The rationalist assumption about our moral architecture are now being challenged by a more intuitionist view.
This intuitionist account puts emotion and unconscious intuition at the center of moral life, not reason; it stresses moral reflexes, alongside individual choice; emphasizes the role perception plays in moral decision making, before logical deduction.
In the intuitionist view, the primary struggle is not between reason and the passions. Instead, the crucial contest is within Level 1, the unconscious-mind sphere itself.
This view starts with the observation that we all are born with deep selfish drives–a drive to take what we can, to magnify our status, to appear superior to others, to exercise power over others, to satisfy lusts. These drives warp perception.
These deep impulses treat conscious cognition as a plaything. They not only warp perception during sin; they invent justifications after it. We tell inaction had it coming; that the circumstances compelled us to act as we did; that someone is to blame. The desire pre-consciously molds the shape of our thought.
But not all the deep drives are selfish ones, the intuitionist stress. We are all descended from successful cooperators. Our ancestors survived in families and groups.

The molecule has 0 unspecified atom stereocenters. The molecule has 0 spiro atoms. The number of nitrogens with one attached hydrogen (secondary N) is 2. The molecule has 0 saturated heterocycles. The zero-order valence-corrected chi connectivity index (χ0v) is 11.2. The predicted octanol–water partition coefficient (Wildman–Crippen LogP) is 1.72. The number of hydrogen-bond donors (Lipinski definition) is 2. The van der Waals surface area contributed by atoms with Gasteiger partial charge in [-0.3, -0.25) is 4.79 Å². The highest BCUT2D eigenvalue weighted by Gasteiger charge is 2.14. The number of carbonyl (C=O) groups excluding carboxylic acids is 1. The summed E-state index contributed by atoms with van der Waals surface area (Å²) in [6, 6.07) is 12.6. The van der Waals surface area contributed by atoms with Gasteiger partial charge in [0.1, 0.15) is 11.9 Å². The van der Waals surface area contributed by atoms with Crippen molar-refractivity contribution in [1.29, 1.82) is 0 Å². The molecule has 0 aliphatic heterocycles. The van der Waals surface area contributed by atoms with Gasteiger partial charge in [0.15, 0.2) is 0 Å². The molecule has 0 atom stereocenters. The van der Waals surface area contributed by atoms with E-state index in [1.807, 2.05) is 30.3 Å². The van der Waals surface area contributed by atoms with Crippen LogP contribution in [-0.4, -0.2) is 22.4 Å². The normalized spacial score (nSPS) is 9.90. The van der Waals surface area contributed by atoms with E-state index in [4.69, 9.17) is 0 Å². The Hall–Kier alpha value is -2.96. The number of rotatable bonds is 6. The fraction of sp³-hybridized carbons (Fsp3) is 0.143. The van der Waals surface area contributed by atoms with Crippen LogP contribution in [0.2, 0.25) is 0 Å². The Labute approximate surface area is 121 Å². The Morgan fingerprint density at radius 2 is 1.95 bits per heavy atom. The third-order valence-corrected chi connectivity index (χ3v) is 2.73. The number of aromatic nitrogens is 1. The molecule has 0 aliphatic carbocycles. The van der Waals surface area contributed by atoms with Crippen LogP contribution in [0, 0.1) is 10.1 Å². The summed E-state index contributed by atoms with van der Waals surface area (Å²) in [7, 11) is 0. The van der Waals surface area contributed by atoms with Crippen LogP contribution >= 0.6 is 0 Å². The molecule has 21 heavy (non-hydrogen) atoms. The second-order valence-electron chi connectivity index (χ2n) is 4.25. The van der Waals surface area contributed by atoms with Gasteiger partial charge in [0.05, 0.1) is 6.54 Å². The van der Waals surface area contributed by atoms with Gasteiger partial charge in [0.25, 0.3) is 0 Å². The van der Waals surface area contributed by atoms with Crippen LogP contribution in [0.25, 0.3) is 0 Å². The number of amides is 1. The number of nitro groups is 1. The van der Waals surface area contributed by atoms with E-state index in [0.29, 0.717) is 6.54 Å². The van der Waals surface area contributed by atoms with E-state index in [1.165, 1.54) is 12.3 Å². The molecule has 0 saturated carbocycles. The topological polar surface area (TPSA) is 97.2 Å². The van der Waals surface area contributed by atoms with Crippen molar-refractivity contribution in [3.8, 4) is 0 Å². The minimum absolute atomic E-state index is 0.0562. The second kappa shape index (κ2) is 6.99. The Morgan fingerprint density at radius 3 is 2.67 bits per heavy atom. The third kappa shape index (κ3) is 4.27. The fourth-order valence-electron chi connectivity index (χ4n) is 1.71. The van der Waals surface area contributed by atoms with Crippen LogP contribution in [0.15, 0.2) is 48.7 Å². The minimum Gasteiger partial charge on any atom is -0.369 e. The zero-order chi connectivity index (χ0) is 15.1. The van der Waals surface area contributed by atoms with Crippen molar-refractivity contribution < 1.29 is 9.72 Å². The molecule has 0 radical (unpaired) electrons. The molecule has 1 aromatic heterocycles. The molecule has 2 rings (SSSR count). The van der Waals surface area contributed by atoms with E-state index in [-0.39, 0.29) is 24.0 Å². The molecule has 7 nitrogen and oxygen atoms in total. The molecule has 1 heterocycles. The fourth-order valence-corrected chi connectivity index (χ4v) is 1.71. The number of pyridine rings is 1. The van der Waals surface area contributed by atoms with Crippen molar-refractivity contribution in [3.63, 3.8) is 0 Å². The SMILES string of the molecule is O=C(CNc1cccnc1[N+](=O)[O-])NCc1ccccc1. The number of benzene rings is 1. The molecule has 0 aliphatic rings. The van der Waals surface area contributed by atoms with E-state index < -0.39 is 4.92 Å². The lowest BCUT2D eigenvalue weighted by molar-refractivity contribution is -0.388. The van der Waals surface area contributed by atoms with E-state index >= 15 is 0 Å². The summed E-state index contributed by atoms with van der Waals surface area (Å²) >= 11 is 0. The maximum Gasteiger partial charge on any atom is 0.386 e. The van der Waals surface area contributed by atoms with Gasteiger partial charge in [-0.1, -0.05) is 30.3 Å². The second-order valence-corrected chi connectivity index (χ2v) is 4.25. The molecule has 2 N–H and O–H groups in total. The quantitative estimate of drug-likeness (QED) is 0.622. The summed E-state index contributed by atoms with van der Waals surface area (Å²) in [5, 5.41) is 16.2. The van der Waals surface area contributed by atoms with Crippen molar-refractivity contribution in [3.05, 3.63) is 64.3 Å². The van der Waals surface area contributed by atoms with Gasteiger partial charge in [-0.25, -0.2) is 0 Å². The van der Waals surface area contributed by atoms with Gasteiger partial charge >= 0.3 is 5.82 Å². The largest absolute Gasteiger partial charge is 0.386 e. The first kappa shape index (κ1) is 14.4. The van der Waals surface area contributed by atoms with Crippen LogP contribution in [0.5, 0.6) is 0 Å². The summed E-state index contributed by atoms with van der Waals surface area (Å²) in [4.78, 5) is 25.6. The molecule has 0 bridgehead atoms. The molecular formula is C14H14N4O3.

Humans also possess a suite of emotions to help with bonding and commitment. We blush and feel instantaneous outrage when we violate social norms. We feel instantaneous outrage when our dignity has been slighted.
In humans, these social emotions have a moral component, even at a very early age. These sort of moral judgments are instant and emotional. They contain subtle evaluation. As we’ve seen so often in this story, the act of perception is a thick process. It is not just taking in a scene but, almost simultaneously, weighing its meaning, evaluating it, and generating an emotion about it.
from The Social Animal, David Brook.
Chapter 18, Morality.